Criminal Justice In Japan The Issue Of Forced Confessions

Criminal Justice In Japan: The Issue Of Forced Confessions

Pellegrini (2007), in an article titled “Forced Confessions and the Japanese Justice System,” attributes Japan’s high conviction rate of 99.9% to forced confessions. He describes how Japan’s fast economic growth rate and modernization has not been reflected in its implementation of a fair criminal justice system. By giving accounts of persons who were forced to sign confessions, the author illustrates the extent of this problem to a scale where the media has even made it known to the United Nations.

Pellegrini describes how the Japanese justice system is heavily reliant on confessions which make up 86.6 percent of the 99.9 percent conviction rate. No other country in the world has such a high confession rate like Japan. In Japan confessions are important since they are seen by both the court and the society as a major step to rehabilitation. Most prosecutors will prefer to handle cases involving a confession since they are not often required to disclose how the evidence was arrived at. Confessions, voluntary or forced, are an integral part of the Japanese criminal justice system due to a serious lack of, or determination for, crime-scene investigative skills by the police. Very rarely are witnesses sought or statements, pictures and blood samples taken when a confession can be coerced from the suspect. Forced confessions in the Japanese legal system are safeguarded by the establishment of Daiyo Kangoku which translates to substitute prison. These substitute prisons, located police boxes called Koban, are very “effective confession generators” (Pellegrini, 2007). A suspect can be detained in the substitute prisons for up to 24 days without the assistance of a lawyer. Access to a lawyer is only possible at the suspect’s expense which most people can not afford. The police can further make a formal request to the court for an extension of confinement period by an additional ten days to get what they want from the accused. Interestingly, such requests have often been granted 99 percent of the time. Pellegrini concludes by describing the steps being taken to end this injustice especially through a movie titled I Just Didn’t Do It. He states that no matter how educated those involved in the Japanese criminal justice system are, undemocratic practices by police, prosecutors, and judges will always be an impediment to Japan’s socio-cultural development.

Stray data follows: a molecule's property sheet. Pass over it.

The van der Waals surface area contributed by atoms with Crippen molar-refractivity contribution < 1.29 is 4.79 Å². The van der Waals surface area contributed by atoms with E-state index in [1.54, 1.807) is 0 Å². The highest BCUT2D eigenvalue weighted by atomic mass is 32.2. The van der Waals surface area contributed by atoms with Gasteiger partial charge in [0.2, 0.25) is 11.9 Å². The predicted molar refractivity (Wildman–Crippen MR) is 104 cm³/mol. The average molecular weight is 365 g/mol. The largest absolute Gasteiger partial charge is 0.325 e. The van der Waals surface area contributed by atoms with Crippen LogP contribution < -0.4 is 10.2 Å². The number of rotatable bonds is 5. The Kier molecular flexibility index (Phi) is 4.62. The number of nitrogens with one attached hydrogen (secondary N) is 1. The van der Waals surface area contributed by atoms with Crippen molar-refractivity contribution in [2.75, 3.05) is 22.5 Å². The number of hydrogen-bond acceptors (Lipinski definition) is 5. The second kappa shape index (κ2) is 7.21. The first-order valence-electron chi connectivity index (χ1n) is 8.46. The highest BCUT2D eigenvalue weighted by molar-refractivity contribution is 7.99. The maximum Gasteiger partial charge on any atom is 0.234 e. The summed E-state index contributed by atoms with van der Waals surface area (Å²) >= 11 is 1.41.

Comparison with the United States justice system

In the United States, the Fifth Amendment offers protection to all citizens from law enforcement acts that would deprive them “of life, liberty or property without due process of the law” (Amar & Lettow, 1995, p. 857). The Fifth Amendment further protects witnesses and suspects from being forcefully requested to incriminate themselves through forced confessions or other coercive admissions of guilt. In the United States forced confessions can not work since any suspect has a choice of pleading the Fifth which gives him or her the right to refuse to answer a question because the response might be self incriminating. The legal provision for protecting suspects from self-incrimination in the United States was put in place to prevent the use of torture in extracting confessions as is the case in Japan. The U.S justice system further protects suspects from self-incrimination in the Miranda rights which offer the right to remain silent. Through the Fifth Amendment, evidence obtained illegally by law enforcement officers is not admissible in court. For example, any confession that was not preceded by a Miranda caution where it was needed can not be admitted as evidence in court. Unlike in the Japanese justice system, the use of forced confessions to make convictions would be almost impossible in the United States.


Amar, A. R. & Lettow, R. B. (1995). Fifth Amendment First Principles: The Self IncriminationClause. Michigan Law Review (The Michigan Law Review Association), 93(5), 857–928.

Pellegrini, C. (2007). Forced confessions and the Japanese justice system. Retrieved January 31,2011, from